While still up .7% over the last year, Toronto home prices fell for the 7th consecutive month in December, down 8.9% since May–the largest seven-month decline in data tracked since 2000. Falling 3.5% since November, the average sale price in Toronto is still–a wildly un-afforable for most–$735,021 ($1.2 million for single detached homes.) See Toronto home prices fall for seventh month as lending tightens. Here is the chart.
Still with Canadian households at record indebtedness, and new lending restrictions just biting this month, the long overdue slowdown in the real estate sector is barely just started in Canada. The economy which has been precariously dependent on this one sector since at least 2014, wobbles in the balance. See: Global Housing Markets are ‘slowing sharply’. Is Canada next?
As the Bank of Canada frets over consumer debt levels and fantasizes about room for higher rates, this month’s new “stress test” for traditional mortgages is expected to reduce homebuyers’ purchasing power by about 21% (ie., 21% lower prices needed) and disqualify 1 in 10 would-be-borrowers in 2018 and beyond.
Now more levered than Americans before their housing bubble bust in 2006, Canadians are wholly unprepared for a secular downturn in real estate–something not seen in Canada since 1989.
After the average house price in the greater Toronto area (GTA) increased 113% in real terms between 1985 and 1989, the bubble burst. See Toronto housing bubble in 1989:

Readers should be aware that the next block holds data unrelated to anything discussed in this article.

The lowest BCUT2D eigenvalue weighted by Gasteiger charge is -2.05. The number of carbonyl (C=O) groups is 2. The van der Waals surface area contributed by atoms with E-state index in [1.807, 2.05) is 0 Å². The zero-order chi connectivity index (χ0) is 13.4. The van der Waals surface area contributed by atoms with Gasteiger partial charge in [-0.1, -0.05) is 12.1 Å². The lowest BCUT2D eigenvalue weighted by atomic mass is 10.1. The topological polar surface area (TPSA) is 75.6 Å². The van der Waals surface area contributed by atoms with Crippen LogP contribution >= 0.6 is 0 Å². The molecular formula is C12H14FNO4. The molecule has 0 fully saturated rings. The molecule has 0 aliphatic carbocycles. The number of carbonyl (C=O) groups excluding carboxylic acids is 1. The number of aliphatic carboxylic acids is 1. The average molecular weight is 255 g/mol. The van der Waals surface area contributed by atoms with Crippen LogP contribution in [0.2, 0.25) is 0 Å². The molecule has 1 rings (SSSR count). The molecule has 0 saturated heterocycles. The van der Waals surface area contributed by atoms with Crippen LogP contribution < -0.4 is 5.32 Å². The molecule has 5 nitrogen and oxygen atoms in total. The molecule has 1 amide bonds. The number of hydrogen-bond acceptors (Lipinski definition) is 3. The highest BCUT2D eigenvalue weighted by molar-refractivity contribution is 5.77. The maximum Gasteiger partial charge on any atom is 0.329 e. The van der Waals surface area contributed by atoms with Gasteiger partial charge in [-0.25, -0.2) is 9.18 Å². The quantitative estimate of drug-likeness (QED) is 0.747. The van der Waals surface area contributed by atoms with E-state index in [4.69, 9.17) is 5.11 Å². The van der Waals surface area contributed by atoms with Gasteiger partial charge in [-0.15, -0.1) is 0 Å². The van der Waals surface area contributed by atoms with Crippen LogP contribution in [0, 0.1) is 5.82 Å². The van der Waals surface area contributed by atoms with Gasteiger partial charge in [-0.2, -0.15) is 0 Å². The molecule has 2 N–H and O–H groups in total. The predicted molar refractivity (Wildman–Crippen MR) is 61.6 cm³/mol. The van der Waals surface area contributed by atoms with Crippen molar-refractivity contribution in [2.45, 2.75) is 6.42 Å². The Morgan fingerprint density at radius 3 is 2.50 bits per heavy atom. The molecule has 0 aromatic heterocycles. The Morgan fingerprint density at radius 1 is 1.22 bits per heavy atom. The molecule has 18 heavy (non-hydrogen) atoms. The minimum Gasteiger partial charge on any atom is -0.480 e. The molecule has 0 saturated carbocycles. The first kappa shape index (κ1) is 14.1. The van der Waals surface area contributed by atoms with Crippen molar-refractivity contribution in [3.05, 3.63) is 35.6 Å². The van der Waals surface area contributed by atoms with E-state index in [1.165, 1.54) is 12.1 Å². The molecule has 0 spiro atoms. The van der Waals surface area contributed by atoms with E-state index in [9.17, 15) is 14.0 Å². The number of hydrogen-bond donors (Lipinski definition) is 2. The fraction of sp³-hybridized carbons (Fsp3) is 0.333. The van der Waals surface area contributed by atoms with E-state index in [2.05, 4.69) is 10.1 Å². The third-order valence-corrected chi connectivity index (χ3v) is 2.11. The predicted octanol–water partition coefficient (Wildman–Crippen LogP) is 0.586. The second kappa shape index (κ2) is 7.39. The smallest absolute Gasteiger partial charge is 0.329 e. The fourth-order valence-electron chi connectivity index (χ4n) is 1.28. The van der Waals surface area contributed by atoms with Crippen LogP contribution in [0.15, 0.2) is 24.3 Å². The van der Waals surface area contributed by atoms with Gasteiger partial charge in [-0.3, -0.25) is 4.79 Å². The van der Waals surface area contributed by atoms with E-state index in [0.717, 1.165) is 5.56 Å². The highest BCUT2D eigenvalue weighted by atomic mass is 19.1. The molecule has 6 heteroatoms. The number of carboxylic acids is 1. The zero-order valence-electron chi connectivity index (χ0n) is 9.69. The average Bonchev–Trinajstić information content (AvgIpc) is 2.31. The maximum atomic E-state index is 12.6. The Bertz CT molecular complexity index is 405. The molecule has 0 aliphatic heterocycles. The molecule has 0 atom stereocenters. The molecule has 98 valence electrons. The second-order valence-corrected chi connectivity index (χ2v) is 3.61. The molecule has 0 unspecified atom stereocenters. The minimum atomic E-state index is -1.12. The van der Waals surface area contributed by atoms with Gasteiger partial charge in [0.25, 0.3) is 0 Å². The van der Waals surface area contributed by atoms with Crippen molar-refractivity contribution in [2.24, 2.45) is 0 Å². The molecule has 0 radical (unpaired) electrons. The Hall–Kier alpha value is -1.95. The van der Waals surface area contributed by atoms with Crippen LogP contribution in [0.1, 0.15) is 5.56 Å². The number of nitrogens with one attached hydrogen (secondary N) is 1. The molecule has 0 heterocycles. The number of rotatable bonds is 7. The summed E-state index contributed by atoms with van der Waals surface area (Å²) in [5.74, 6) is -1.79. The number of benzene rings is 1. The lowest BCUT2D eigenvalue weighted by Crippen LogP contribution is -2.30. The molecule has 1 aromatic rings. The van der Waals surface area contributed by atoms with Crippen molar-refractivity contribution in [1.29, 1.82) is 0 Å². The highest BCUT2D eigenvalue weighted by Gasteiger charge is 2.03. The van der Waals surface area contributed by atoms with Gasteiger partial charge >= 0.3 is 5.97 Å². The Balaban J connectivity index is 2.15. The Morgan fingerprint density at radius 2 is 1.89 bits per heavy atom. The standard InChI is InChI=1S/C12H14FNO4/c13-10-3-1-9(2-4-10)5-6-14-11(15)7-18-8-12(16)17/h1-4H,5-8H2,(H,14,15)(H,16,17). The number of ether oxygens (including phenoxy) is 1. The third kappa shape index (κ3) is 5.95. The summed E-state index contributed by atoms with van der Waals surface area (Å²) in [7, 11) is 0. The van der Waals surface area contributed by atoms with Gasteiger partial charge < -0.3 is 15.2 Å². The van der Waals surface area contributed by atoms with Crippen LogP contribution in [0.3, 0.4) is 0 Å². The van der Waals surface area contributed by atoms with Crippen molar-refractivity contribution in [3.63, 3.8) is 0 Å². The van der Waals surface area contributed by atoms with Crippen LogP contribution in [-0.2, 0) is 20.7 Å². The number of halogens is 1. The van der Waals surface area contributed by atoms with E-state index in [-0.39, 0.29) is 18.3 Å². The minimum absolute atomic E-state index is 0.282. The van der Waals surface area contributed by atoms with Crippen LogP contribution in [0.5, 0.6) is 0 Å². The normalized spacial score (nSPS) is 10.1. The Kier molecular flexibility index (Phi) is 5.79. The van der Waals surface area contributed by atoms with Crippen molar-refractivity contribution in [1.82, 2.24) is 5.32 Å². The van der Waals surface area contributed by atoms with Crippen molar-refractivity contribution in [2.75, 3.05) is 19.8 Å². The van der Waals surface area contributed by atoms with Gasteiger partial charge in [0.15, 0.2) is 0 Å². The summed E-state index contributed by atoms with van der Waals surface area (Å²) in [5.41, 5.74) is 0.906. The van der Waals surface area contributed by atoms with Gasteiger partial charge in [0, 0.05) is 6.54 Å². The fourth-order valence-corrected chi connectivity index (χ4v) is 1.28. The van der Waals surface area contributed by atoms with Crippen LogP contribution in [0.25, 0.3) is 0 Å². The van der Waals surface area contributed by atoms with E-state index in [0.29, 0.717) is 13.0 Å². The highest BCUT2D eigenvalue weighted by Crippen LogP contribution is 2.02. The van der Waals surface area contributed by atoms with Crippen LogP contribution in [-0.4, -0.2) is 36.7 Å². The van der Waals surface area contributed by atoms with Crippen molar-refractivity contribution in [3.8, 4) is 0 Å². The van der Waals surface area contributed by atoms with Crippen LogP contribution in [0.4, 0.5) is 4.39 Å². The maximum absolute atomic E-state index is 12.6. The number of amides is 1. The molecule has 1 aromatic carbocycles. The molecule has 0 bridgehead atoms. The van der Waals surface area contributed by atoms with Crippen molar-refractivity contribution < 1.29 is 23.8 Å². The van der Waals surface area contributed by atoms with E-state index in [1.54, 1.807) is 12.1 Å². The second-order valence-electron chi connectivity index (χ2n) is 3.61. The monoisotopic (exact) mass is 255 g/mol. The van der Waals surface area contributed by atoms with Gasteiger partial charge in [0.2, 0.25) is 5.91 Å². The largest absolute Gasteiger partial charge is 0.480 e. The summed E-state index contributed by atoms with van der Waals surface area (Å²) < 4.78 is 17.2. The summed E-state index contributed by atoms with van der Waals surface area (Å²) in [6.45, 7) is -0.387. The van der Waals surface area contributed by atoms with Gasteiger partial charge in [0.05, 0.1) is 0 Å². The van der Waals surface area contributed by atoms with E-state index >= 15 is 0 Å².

Coupled with the early 90s recession, a spike in unemployment and a drop in the inflow of immigrants to the area, housing prices in the GTA collapsed. Between 1989 and 1996 average price of a house in GTA have declined by 40% adjusted for inflation…Downtown of Toronto was hit the worst with over 50% decline in value of a home.
Most often missed in these discussions, is that once debt and speculation-fueled financial bubbles burst, it typically takes more than a decade (or two!) for prices to recover their prior peak. By then those who held high, with leverage and low cash liquidity, have long since liquidated low with losses:
Unaccounted for inflation, it took 13 years for the average house price to recover in the GTA. In nominal terms, the average price breached the 1989 peak of $273,698 in 2002.
Only those who are prepared and waiting with low-leverage, patience and cash savings are able to take advantage of the most lucrative and low-risk investment opportunities in each secular cycle; while the unprepared–oblivious and/or reckless–as well as those needing to downsize holdings to raise cash for retirement, all suffer in the aftermath.
This price expansion cycle has been extra-long thanks to financially suicidal, central bank-enabled, credit expansion following the 2008 financial bust. This suggests that the price contraction cycle–investment opportunity–that follows next, while also be equal and opposite in the other direction. Who is ready?